Sadly Ray Bradbury, one of America’s most well-known and celebrated writers, passed away this year. There are others who have much more appropriate words about the artist who was in no way insignificant to this writer. Bridging science fiction, horror and suspense, Ray Bradbury’s prose was often poetic. Ironically, the 1972 novel, The Halloween Tree was originally planned as screen play for animation icon Chuck Jones. As it turns out, Ray Bradbury adapted and even narrated an animated Hanna-Barbera animated movie in 1992, for which he won an Emmy Award.
If the draw of Ray Bradbury narrating one of his own works in a 70-minute animated movie isn’t enough to pique your interest, the inimitable Leonard Nimoy also lends his voice as the sometimes guide and villain, Moundshroud, to the film. Further cementing the film in sci-fi nerd relevance, the movie was scored by John Debney of Star Trek’s The Next Generation and Deep Space Nine in addition to Doctor Who to name a few. So significant was this story and its author, who had a personal relationship with Walt Disney, that there is now a Halloween Tree in Disneyland itself which is decorated every year.
The made-for-TV Hanna-Barbera The Halloween Tree movie is animated in a style much like Saturday morning cartoons the company did in the early 1990s. That being said the overall story and many sequences, from ancient Egypt, to druidic Britain and the Mexican Day of the Dead festival, are probably too dark for preschool and younger elementary school age children. The tale itself tells about four friends about to meet up with their friend Pip to go trick or treating. Strangely, Pip does not show up and so the three boys and girl rush off to his house to gather him up when they find an ambulance leaving his house and note. Thinking the note may be a prank, they head off to find their friend.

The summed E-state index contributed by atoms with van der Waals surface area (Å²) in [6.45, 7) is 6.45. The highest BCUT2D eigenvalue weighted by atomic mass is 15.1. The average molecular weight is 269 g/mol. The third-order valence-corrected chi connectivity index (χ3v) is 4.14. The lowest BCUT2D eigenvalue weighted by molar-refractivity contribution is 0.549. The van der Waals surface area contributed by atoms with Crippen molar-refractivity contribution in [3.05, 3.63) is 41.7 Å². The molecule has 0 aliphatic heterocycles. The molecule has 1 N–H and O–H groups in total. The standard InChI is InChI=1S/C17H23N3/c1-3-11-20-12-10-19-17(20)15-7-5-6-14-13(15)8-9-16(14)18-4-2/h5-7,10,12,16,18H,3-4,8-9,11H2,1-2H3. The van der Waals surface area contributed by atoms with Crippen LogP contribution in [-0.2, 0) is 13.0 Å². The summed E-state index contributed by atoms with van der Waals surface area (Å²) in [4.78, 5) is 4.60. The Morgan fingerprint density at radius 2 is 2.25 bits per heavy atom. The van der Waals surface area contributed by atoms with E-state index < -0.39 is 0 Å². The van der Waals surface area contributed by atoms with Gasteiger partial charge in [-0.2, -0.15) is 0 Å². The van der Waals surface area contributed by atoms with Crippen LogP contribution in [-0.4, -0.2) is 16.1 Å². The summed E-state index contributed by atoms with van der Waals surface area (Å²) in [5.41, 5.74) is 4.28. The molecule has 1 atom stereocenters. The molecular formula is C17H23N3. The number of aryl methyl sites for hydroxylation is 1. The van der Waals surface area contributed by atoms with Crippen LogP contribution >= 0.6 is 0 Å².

On their way to find Pip, the four friends come across an archetypal haunted mansion. Since it is Halloween and the kids are all in their costumes, they decide to trick or treat at the old house. A Nosferatu-ish man greets them and introduces himself as Moundshroud. Fearless as teenagers are, they ask the stranger, “Trick or treat?” Incensed at the kids’ ignorance of the origins of Halloween, Moundshroud is about to throw them out when they catch a glimpse of Pip in the mansion. This leads to a journey through time and around the world delving into the origins of the holiday and an opportunity for the children to save their friend.
Presented in the previous television standard 4:3 format the Warner Archive transfer of The Halloween Tree is nice and bright. The sound is given the Dolby Digital treatment but isn’t remarkable in anyway except that it’s not bad. There are no extras whatsoever on the disc, which is shame considering the relevance of many of those involved in the project and the recent loss of Ray Bradbury. Maybe one day a more complete package will be offered. Until then Bradbury, Nimoy, Halloween, Sci-fi and horror fans all should have this in their collection if for nothing else, to watch once a year.